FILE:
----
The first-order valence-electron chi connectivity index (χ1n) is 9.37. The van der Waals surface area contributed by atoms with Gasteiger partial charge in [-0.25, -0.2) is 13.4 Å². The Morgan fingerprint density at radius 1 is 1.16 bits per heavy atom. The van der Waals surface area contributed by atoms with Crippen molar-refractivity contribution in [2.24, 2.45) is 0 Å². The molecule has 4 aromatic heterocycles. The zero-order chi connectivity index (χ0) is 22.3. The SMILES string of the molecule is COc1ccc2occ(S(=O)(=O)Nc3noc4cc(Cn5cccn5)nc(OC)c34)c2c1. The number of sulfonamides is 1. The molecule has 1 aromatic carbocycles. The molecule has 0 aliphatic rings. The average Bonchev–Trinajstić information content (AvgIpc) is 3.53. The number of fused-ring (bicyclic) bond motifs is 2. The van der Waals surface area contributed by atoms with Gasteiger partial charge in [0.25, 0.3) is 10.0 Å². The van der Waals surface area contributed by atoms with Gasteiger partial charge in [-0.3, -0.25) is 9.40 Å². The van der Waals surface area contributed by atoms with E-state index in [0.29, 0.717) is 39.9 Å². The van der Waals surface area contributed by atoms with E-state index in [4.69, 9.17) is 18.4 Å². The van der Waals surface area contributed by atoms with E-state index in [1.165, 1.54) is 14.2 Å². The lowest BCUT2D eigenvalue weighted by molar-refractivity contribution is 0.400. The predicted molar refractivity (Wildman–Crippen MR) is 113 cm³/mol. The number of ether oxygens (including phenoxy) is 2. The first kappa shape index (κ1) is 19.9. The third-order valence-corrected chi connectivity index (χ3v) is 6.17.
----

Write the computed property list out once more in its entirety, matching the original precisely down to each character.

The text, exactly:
The first-order valence-electron chi connectivity index (χ1n) is 9.37. The van der Waals surface area contributed by atoms with Gasteiger partial charge in [-0.25, -0.2) is 13.4 Å². The Morgan fingerprint density at radius 1 is 1.16 bits per heavy atom. The van der Waals surface area contributed by atoms with Crippen molar-refractivity contribution in [2.24, 2.45) is 0 Å². The molecule has 4 aromatic heterocycles. The zero-order chi connectivity index (χ0) is 22.3. The SMILES string of the molecule is COc1ccc2occ(S(=O)(=O)Nc3noc4cc(Cn5cccn5)nc(OC)c34)c2c1. The number of sulfonamides is 1. The molecule has 1 aromatic carbocycles. The molecule has 0 aliphatic rings. The average Bonchev–Trinajstić information content (AvgIpc) is 3.53. The number of fused-ring (bicyclic) bond motifs is 2. The van der Waals surface area contributed by atoms with Gasteiger partial charge in [0.25, 0.3) is 10.0 Å². The van der Waals surface area contributed by atoms with Gasteiger partial charge in [-0.3, -0.25) is 9.40 Å². The van der Waals surface area contributed by atoms with E-state index in [0.29, 0.717) is 39.9 Å². The van der Waals surface area contributed by atoms with E-state index in [4.69, 9.17) is 18.4 Å². The van der Waals surface area contributed by atoms with E-state index in [1.165, 1.54) is 14.2 Å². The lowest BCUT2D eigenvalue weighted by molar-refractivity contribution is 0.400. The predicted molar refractivity (Wildman–Crippen MR) is 113 cm³/mol. The number of ether oxygens (including phenoxy) is 2. The first kappa shape index (κ1) is 19.9. The third-order valence-corrected chi connectivity index (χ3v) is 6.17.